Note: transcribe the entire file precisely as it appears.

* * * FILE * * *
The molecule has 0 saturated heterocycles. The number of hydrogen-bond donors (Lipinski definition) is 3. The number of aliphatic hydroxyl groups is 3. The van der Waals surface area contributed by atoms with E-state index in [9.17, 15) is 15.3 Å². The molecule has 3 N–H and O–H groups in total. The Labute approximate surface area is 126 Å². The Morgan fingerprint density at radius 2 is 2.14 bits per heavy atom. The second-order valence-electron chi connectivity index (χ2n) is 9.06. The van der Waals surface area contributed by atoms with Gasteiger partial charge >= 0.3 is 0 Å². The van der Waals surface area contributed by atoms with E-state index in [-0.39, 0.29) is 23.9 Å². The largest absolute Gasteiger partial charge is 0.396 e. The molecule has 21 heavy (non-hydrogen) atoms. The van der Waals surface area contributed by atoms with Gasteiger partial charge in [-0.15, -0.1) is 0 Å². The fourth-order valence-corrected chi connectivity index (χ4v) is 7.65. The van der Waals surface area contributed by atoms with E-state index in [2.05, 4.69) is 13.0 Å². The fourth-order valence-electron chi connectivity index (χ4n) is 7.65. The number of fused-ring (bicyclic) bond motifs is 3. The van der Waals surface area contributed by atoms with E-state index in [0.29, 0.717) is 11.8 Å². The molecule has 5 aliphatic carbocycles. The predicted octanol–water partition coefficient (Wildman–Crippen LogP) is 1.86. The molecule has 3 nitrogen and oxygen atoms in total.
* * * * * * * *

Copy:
The molecule has 0 saturated heterocycles. The number of hydrogen-bond donors (Lipinski definition) is 3. The number of aliphatic hydroxyl groups is 3. The van der Waals surface area contributed by atoms with E-state index in [9.17, 15) is 15.3 Å². The molecule has 3 N–H and O–H groups in total. The Labute approximate surface area is 126 Å². The Morgan fingerprint density at radius 2 is 2.14 bits per heavy atom. The second-order valence-electron chi connectivity index (χ2n) is 9.06. The van der Waals surface area contributed by atoms with Gasteiger partial charge >= 0.3 is 0 Å². The van der Waals surface area contributed by atoms with E-state index in [-0.39, 0.29) is 23.9 Å². The largest absolute Gasteiger partial charge is 0.396 e. The molecule has 21 heavy (non-hydrogen) atoms. The van der Waals surface area contributed by atoms with Gasteiger partial charge in [-0.15, -0.1) is 0 Å². The fourth-order valence-corrected chi connectivity index (χ4v) is 7.65. The van der Waals surface area contributed by atoms with E-state index in [2.05, 4.69) is 13.0 Å². The fourth-order valence-electron chi connectivity index (χ4n) is 7.65. The number of fused-ring (bicyclic) bond motifs is 3. The van der Waals surface area contributed by atoms with E-state index in [0.29, 0.717) is 11.8 Å². The molecule has 5 aliphatic carbocycles. The predicted octanol–water partition coefficient (Wildman–Crippen LogP) is 1.86. The molecule has 3 nitrogen and oxygen atoms in total.